"dr mark sheppard" Discussed on Evidence In Motion Clinical

Evidence In Motion Clinical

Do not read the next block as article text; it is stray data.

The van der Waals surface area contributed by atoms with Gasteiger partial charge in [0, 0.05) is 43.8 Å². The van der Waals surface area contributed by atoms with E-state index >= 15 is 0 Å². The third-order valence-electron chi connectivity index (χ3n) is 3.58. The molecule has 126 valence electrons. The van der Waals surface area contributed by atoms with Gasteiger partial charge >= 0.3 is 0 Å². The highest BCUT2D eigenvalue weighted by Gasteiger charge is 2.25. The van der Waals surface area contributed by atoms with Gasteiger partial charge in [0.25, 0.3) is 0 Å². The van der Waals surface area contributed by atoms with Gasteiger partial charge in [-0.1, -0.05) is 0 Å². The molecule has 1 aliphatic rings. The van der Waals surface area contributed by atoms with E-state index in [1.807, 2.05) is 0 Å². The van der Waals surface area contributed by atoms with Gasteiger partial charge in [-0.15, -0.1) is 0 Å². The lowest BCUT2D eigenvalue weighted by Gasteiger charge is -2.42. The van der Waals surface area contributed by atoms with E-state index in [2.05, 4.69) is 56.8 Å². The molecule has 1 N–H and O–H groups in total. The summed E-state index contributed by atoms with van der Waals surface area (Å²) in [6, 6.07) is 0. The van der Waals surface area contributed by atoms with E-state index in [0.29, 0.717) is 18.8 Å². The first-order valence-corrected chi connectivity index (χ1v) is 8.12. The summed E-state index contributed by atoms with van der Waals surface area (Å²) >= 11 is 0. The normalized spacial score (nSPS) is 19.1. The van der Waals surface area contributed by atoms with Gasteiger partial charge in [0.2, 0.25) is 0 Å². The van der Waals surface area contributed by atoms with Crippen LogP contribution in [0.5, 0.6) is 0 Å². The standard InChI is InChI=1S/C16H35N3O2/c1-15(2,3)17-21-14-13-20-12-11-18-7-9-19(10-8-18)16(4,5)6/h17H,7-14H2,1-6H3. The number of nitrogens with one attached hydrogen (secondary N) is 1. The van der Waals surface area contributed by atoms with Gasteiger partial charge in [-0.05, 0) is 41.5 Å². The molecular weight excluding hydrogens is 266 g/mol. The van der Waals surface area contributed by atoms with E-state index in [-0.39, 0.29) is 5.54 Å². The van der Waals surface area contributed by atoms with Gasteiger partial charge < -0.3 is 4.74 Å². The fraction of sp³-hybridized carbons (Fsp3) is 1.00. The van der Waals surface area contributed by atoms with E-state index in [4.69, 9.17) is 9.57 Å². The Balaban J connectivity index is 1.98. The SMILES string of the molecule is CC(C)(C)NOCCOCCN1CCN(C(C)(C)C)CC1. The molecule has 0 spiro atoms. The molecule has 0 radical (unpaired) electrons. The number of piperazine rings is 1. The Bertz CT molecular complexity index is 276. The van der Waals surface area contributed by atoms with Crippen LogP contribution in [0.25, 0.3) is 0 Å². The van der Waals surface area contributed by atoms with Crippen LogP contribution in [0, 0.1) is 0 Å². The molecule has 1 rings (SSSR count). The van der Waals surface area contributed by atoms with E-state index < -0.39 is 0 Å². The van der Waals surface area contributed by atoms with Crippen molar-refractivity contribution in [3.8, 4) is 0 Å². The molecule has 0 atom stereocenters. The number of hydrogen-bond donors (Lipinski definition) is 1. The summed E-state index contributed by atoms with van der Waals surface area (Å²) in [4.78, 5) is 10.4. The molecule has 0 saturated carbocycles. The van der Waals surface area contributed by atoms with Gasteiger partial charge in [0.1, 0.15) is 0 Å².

12:10 min | 1 year ago

"dr mark sheppard" Discussed on Evidence In Motion Clinical